Is Business Just Business or is it Personal
How many times have you heard the phrase “it’s just business”. We can set businesses up legally as its own entity and we can build a brand promoting this entity, however, when it comes to dealing with this entity, what is it that motivates people to do so.
At my recent Albany Creek Business Contacts (ACBC) meeting I posed this question to the members (who are small business owners) and found overwhelming support that it is personal.
Comments started by supporting the idea that, particularly in small business, the business runs based on the personal characteristics of the owner. The owners’ beliefs, values, ethics and desires are what shapes the business, its brand and its growth. Consultants and business literature will say to look at what your customers and market are looking for in order to make decisions on service delivery. This is true, however, the business’s people and the relationships they establish with customers will be the driving force of the business.
One ACBC member commented that in their service industry it is very personal. Customers need to establish trust and be comfortable with the people they are dealing with and will decide on whether they will use the service on a relationship basis. In this regard, customers don’t separate personal from business.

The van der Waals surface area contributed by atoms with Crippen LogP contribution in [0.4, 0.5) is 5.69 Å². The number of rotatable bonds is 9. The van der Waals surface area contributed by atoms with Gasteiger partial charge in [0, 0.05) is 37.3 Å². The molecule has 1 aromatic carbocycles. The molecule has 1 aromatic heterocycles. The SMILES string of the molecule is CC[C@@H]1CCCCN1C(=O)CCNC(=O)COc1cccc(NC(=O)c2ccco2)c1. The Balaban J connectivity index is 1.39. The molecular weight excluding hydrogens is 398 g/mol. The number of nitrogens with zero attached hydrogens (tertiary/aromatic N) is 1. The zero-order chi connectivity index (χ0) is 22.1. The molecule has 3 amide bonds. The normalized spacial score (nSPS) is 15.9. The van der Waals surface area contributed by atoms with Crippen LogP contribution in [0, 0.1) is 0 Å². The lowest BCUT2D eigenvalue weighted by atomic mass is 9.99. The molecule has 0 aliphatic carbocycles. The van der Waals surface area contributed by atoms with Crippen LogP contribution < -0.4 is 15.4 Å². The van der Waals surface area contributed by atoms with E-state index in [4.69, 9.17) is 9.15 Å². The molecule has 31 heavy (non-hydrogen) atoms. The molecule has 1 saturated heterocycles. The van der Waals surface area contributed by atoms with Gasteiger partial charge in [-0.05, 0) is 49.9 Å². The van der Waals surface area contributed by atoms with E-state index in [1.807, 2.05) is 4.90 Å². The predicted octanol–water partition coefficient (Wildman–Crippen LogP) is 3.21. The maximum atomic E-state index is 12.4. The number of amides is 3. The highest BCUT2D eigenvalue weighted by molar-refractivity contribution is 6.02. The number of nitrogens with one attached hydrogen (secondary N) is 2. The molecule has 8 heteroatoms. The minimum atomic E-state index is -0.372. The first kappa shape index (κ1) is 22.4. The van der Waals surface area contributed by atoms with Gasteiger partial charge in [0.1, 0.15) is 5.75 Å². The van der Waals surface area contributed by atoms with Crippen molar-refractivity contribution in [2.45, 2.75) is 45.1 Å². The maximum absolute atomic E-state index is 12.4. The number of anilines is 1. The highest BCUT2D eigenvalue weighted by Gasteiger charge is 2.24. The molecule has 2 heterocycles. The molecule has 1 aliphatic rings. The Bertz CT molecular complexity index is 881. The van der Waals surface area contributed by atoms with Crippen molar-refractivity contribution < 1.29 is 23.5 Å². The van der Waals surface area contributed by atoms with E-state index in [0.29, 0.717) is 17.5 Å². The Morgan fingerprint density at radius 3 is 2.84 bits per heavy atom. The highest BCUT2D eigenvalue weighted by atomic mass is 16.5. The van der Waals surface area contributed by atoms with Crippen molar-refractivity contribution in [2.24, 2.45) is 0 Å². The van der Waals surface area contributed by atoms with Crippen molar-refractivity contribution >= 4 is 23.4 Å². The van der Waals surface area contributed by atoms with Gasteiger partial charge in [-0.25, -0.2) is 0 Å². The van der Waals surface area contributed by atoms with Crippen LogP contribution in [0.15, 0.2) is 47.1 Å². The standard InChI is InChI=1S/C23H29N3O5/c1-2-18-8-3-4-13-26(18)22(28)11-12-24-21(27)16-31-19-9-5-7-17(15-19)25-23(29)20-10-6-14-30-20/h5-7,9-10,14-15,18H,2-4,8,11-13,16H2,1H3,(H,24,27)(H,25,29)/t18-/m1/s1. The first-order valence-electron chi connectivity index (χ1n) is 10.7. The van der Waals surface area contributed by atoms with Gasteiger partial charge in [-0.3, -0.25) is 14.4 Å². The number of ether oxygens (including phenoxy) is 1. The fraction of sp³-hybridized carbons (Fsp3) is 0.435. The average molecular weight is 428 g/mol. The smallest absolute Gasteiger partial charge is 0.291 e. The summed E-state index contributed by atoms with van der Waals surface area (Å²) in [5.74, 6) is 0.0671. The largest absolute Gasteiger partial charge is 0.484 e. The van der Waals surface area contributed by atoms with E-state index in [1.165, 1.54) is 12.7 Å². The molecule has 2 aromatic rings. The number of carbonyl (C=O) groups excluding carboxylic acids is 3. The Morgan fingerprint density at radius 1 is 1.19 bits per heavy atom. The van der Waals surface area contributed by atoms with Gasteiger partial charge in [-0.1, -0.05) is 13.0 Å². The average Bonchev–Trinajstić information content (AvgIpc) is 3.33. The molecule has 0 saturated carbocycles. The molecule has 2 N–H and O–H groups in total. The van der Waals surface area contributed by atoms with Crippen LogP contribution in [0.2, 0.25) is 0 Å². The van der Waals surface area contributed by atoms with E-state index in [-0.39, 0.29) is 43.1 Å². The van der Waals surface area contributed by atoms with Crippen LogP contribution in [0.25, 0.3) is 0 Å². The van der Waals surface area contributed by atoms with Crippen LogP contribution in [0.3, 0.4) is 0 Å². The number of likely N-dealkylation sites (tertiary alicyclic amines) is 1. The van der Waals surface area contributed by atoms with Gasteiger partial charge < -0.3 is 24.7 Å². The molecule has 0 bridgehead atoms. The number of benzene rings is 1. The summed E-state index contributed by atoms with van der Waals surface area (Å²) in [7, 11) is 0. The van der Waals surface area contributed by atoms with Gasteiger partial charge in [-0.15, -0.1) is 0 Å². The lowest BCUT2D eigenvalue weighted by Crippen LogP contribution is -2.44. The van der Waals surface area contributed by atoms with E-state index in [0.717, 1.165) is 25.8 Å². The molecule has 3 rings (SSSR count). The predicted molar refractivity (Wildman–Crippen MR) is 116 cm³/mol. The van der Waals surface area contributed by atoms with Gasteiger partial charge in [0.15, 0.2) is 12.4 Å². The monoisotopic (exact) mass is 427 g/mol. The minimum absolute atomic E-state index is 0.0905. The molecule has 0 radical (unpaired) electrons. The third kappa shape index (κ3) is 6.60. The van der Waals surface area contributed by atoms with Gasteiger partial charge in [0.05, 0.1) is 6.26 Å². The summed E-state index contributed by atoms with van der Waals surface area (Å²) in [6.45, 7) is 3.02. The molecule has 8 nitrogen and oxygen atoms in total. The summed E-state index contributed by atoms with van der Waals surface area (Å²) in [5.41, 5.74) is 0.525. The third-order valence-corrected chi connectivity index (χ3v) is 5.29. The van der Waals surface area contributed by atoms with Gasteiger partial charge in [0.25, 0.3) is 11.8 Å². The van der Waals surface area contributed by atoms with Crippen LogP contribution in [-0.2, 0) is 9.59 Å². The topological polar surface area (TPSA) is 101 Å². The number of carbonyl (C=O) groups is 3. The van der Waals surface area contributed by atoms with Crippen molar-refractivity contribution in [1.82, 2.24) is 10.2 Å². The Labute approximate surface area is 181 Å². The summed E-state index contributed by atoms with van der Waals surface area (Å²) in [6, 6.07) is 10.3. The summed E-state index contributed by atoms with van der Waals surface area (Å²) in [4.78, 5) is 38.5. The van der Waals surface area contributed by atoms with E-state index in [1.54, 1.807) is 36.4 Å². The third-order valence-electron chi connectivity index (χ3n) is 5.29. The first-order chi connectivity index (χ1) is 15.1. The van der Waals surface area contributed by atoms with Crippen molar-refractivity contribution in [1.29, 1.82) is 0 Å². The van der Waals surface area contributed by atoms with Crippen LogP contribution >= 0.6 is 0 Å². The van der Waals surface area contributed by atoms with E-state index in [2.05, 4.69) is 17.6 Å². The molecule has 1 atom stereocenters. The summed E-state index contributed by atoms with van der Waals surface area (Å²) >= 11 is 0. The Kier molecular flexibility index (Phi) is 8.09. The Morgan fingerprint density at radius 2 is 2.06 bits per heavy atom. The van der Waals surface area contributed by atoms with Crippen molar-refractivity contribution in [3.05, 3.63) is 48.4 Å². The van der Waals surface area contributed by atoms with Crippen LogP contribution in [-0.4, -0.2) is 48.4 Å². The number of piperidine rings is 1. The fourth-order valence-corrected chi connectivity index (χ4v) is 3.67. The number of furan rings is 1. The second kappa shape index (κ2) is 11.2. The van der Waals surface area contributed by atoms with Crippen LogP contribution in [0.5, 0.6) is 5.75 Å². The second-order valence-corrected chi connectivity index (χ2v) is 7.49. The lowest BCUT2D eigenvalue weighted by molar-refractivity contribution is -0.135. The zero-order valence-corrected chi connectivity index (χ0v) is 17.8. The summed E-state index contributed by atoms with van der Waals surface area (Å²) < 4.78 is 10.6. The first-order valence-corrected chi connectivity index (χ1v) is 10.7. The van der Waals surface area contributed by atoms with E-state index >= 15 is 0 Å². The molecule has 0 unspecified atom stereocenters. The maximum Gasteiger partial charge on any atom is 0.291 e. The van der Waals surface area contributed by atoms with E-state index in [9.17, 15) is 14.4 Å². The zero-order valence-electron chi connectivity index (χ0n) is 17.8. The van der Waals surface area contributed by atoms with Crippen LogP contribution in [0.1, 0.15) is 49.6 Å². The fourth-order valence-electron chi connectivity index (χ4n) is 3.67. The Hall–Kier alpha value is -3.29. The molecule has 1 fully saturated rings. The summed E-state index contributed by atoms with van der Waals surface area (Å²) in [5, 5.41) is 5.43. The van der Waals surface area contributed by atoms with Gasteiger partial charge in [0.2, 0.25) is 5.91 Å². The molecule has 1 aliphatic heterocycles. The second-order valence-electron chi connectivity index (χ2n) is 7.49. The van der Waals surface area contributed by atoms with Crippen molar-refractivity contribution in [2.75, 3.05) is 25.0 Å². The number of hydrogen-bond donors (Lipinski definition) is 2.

Other comments from a business owner’s perspective suggest that some decisions are made from a personal perspective rather than a business perspective. It was suggested that “if it doesn’t feel right then it’s not right”, inferring that some decisions are on gut instinct or personal comfort rather than rational business analysis.
In relation to branding of the business, it was suggested that if the owner and staff are not personally invested in the message and what is trying to be achieved, then how can they “sell” and support the message and the brand. It they are not committed and own the brand then how can they explain it to others in the way the business wants to be seen.
Finally, it was suggested that maintaining and projecting the “personal” part of a business can be a competitive edge particularly for small business competing with large players in the market. A good example is dealing with large organisations’ call centers. Although the caller is speaking with a person, many find the scripted process less engaging and personal feeling they are not important to the business. How many times have you said to the insurance company or telco company (merely by way of examples) “I know my account is not very big in the scheme of your business, however, I am not feeling very satisfied with the way I’m being treated”. This sense of sterility and lack of personal relationship impacts on customer satisfaction. The difficulty for a small business arises in relation to how to maintain the personal relationship with customers and the brand built if it grows into one of the large players.